2011-06-02 / Local & State

Get Smart About Ceiling Fans

Are you getting hot under the collar about rising energy costs? If so, it’s probably time to evaluate how you keep your home cool.

With the right knowledge you can keep cool and save money, all while enhancing your home’s appearance. For example, ceiling fans use less energy than air conditioners and add character to rooms.

When used exclusively or with an air conditioner set at a higher-than-usual temperature, ceiling fans are a great power and money saver.

“For greatest energy efficiency, choose a new ceiling fan with a DC motor,” says Jeff Dross, corporate director of education and industry trends for Kichler Lighting, manufacturer of decorative interior and exterior lighting, ceiling fans and other home accessories. “Then move your thermostat to a warmer temperature and let your ceiling fans do the rest of the cooling. Your electric bill will be a lot more affordable.”

Ceiling fans can also save you money on heating costs in cooler months. By circulating air, the fans push warm air, which rises, back down into the room.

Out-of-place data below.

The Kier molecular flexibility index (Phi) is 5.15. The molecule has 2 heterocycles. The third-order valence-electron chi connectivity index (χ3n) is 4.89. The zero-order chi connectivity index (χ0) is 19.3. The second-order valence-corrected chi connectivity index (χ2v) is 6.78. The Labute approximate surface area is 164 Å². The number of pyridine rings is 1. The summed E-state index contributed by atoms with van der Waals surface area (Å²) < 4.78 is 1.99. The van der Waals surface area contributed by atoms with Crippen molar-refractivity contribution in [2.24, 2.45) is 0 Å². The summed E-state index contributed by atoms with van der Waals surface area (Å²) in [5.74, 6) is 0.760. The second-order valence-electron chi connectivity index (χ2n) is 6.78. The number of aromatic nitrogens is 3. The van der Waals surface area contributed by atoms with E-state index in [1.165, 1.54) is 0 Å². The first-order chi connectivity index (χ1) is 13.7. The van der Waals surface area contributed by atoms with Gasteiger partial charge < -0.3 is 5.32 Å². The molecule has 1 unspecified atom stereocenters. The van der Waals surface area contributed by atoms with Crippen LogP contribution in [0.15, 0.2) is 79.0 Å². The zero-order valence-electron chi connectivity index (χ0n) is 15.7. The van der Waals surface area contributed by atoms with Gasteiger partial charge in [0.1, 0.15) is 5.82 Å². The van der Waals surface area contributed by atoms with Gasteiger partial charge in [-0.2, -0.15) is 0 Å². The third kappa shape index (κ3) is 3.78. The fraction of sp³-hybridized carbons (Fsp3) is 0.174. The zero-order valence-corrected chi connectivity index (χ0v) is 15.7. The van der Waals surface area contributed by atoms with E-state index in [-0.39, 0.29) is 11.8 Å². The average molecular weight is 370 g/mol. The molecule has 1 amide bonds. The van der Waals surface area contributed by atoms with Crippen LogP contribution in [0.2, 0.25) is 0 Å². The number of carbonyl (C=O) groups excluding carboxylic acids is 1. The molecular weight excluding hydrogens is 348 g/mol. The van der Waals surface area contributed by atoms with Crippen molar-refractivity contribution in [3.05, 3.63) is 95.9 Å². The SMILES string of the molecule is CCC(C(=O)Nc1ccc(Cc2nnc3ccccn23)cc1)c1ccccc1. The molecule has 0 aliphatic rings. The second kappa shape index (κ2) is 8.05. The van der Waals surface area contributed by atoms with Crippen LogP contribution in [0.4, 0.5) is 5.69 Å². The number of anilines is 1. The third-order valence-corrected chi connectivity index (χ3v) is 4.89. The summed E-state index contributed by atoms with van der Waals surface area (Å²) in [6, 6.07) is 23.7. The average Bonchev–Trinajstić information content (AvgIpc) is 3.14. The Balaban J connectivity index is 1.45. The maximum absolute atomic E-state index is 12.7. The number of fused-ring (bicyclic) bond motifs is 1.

For rooms with high ceilings, use a down rod to position the fan closer to the living space. But don’t be fooled into thinking that a bigger, more powerful motor is better. The motor should be the right size for the fan. Longer blades with a greater pitch require more power than shorter blades situated at less of an angle.

Many ceiling fans also feature single or multiple lights that can be used to supplement room light. But don’t make your fan your room’s only light source. Layers of light, created by task and accent lighting, are best for creating beautiful, functional spaces.

For outdoor locations, semi- enclosed patios and even for bathrooms, look for fans that are approved for use in damp or wet locations. These fans often feature stainless steel mounting hardware, a hot dip galvanized undercoat, a special finish that resists weathering, and blades of a composite material rather than wood so they won’t deteriorate and will last for years.

But you don’t have to focus solely on function when choosing fans. Fan styles today range from Victorian and Old World to sleek modern or contemporary.

“Your fan should reflect the design of the room and its tones, styles and finishes,” Dross says. “Hand-hammered looks and burnished, antique brass finishes are very popular today, as are other metallics and black.” Knowledgeable lighting showroom employees can also help you choose. For more information on ceiling fans visit www.kichler.com.

With the right knowledge you can create a comfortable and energy-efficient home.

Return to top